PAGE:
Arroyo has a career 4.22 ERA while winnings 127 games and losing 119. He has pitched 13 career complete games, 5 being shutouts.
He has led or tied for the league lead in the following categories, in the following seasons:
- 2004: 20 batters hit.
- 2006: 35 starts, 240.2 innings pitched.
- 2008: 34 starts.
- 2009: 2 shutouts.
- 2011: 112 Earned Runs and 46 home runs allowed.
Arroyo has a career 71.9 percent left on base and a 23.4 total Fangraphs WAR. His best Fangraphs WAR in one season was 4.1 in 2006.
Arroyo has intentionally walked 56 batters in his career, the most being 7 in 2006. He has also hit a 94 career batters, 21.2 percent of those being his 20 hit batters in 2004. He has balked 4 times in his career and thrown 38 wild pitches.
Arroyo has thrown a career first pitch 62.7 percent of the time. He has a career 7.4 swinging strike percentage.
Source: Fangraphs & Baseball-Reference. Stats as of Wed. May 15, 2013 5:58 AM ET
Wednesday night, Toronto Blue Jays broadcasters Dirk Hayhurst and Jack Morris started the debate that has got the baseball world talking. Buchholz pitched a good game – 7ip 2h 8k 3bb 0r – Hayhurst and Moris began questioning if Buchholz was “cheating”.
He very clearly kept going to touch his left forearm with the index and middle fingers on his pitching hand. There was also a certain shine to that left forearm that was not there on his right arm, and that shine was not on his left arm during 2012 or Spring Training this year.
This picture is a much better close-up than the best screenshot I tried to take from the video. But they are from the same start.
Buchholz has offered a response and many have speculated. My opinion is that there is a very apparent shine to that arm. But the questions “What really is it?” and “Is it cheating?” are not up to me to decide. If I were to speculate, I would most likely be wrong too. Is it baby lotion? Is it pine tar? Is sun tan lotion? Is it something else? Is it a combination of things? Or is it simply that his left arm sweats more than his right arm out of the blue this season?
Here is Buchholz’s 2012, 2013 and career statistics to compare.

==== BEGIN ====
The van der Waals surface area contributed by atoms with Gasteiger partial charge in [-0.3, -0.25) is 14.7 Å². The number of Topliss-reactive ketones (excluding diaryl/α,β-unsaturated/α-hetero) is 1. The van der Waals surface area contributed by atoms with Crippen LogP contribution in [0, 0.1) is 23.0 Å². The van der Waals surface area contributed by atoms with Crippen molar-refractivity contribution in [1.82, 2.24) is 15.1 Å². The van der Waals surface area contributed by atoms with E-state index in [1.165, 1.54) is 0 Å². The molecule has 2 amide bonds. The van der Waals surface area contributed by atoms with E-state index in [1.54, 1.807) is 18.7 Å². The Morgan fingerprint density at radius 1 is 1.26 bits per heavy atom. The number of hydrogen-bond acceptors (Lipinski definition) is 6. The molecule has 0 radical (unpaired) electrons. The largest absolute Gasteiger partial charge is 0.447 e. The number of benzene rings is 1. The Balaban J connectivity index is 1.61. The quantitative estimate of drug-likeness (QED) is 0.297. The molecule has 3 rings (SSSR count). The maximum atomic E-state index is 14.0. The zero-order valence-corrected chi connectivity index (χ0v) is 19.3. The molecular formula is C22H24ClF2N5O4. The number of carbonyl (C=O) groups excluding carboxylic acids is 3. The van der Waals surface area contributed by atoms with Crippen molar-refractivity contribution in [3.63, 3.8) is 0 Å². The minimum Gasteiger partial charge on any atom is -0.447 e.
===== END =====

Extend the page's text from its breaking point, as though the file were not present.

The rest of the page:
No matter what is going on, cheating or not, Buchholz is pitching at a very high level. There are also a few things that need to be remembered, again cheating or not. The first thing to remember is Buchholz threw a no-hitter in his second career start, on September 1, 2007, against the Baltimore Orioles while striking out nine batters.
Buchholz was also named the No. 51 prospect in baseball at the end of the 2006 season by Baseball America. This is before he threw the no-hitter. Then at the end of 2007, coming into 2008, Baseball America ranked him as the No. 4 prospect in baseball — only behind Jay Bruce, Evan Longoria and Joba Chamberlain.
The third thing to take into account is that before an injury plagued season in 2011, he went 17-7 with a 2.33 ERA in 2010. He was an All-Star and finished sixth in the American League Cy Young ballot. Which leads me to my final thing to be taken into account — he entered this 2013 season at age 28. This is about the age where many players begin to reach their peaks.
He had the potential to be a dominate pitcher all along. Then when he was just 25 he put up the above mentioned 2010 numbers. So the fact that he is really good should be no surprise to anyone. He had injury issues in 2011, only starting 14 games. Then in 2012, there was the well-publicized Boston scenario that led to their manager, Bobby Valentine, being fired after one season and them trading away star players.
Now let’s look at some interesting sabermetric differences, while keeping in mind that the sample size is pretty small – at only 44.2 innings pitched so far in 2013.
Buchholz is having a career year in terms of striking out batters. He is currently striking out 9.47 batters per nine innings. His career, which includes the 2013 numbers has him averaging 6.85 batters per nine innings.